Guess what? The truth is that sincere conservatives—those of us who have never received a dime from the NRA, for example—honestly do not believe that gun control will do anything to stem gun violence. Instead, we fear that it will make our families less able to defend themselves, and slowly chip away at our Constitutional rights, which—unlike so many of the “rights” that we have made up in recent years—is actually found in the Bill of Rights.

But regardless of how you feel about gun control, it should be recognized how politically maladroit the left’s response was to San Bernardino. Faced with an enemy that confuses them and that they lack a clear agenda for confronting, many liberals retreated deep into the bubble before stumbling into a battle over gun control they were sure to lose.

Bret Stephens ponders the left's approach to fighting terror by self reproach of America.
By now we are familiar with the cast of Mr. Obama’s mind. He does not make a case; he preaches a moral. He mistakes repetition for persuasion. He does not struggle with the direction, details or trade-offs of policy because he’s figured them all out. His policies never fail; it’s our patience that he finds wanting. He asks not what he can do for his country but what his country can do for him.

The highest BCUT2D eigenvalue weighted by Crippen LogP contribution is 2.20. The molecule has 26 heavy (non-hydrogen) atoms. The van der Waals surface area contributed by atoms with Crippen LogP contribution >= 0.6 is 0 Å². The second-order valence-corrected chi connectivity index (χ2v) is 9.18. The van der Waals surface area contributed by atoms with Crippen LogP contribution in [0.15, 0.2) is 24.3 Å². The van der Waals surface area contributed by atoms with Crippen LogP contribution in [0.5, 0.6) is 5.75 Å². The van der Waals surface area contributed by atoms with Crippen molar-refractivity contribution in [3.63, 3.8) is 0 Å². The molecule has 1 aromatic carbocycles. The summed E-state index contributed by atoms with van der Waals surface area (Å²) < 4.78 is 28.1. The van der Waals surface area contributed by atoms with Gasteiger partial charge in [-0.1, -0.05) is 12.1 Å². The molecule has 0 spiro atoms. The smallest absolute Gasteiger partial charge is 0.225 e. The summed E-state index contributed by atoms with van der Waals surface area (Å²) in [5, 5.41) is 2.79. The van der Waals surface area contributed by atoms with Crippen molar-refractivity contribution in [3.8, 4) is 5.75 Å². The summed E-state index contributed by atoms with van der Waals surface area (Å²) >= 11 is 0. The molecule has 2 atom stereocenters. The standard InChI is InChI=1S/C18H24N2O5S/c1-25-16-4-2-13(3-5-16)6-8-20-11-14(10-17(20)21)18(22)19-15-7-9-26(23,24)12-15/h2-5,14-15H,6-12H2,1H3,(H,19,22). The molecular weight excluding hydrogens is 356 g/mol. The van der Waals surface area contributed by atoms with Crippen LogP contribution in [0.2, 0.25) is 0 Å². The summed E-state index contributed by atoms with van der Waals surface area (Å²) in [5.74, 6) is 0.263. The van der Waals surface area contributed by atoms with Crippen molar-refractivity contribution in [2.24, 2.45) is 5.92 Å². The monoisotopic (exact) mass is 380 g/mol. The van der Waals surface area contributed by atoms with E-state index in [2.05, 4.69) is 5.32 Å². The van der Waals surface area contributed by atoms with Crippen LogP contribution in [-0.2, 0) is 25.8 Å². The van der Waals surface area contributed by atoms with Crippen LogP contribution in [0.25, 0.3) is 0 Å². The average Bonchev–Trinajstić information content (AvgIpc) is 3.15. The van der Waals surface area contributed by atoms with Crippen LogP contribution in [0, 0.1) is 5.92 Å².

So Obama made an Oval-Office speech in which he told us that he's going to continue doing all that he's been doing. There was nothing new.
he more grating parts of Mr. Obama’s speech came when he touched on the subject of Islam and Muslims. “We cannot,” he intoned, “turn against one another by letting this fight be defined as a war between America and Islam.” Terrorism, as he sees it, is to be feared less for the harm it causes than for the overreaction it risks eliciting.

This is the president as master of the pre-emptive self-reproach—the suggestion that Americans are always on the verge of returning to the wickedness whence we came. But since when have we turned against one another, or defined the war on terror as a war on Islam?
Stephens goes on to write about how we've become an overly sensitized society where half our nation's leaders resists calling the terrorism Islamic even when its leaders and operatives call themselves Islamic.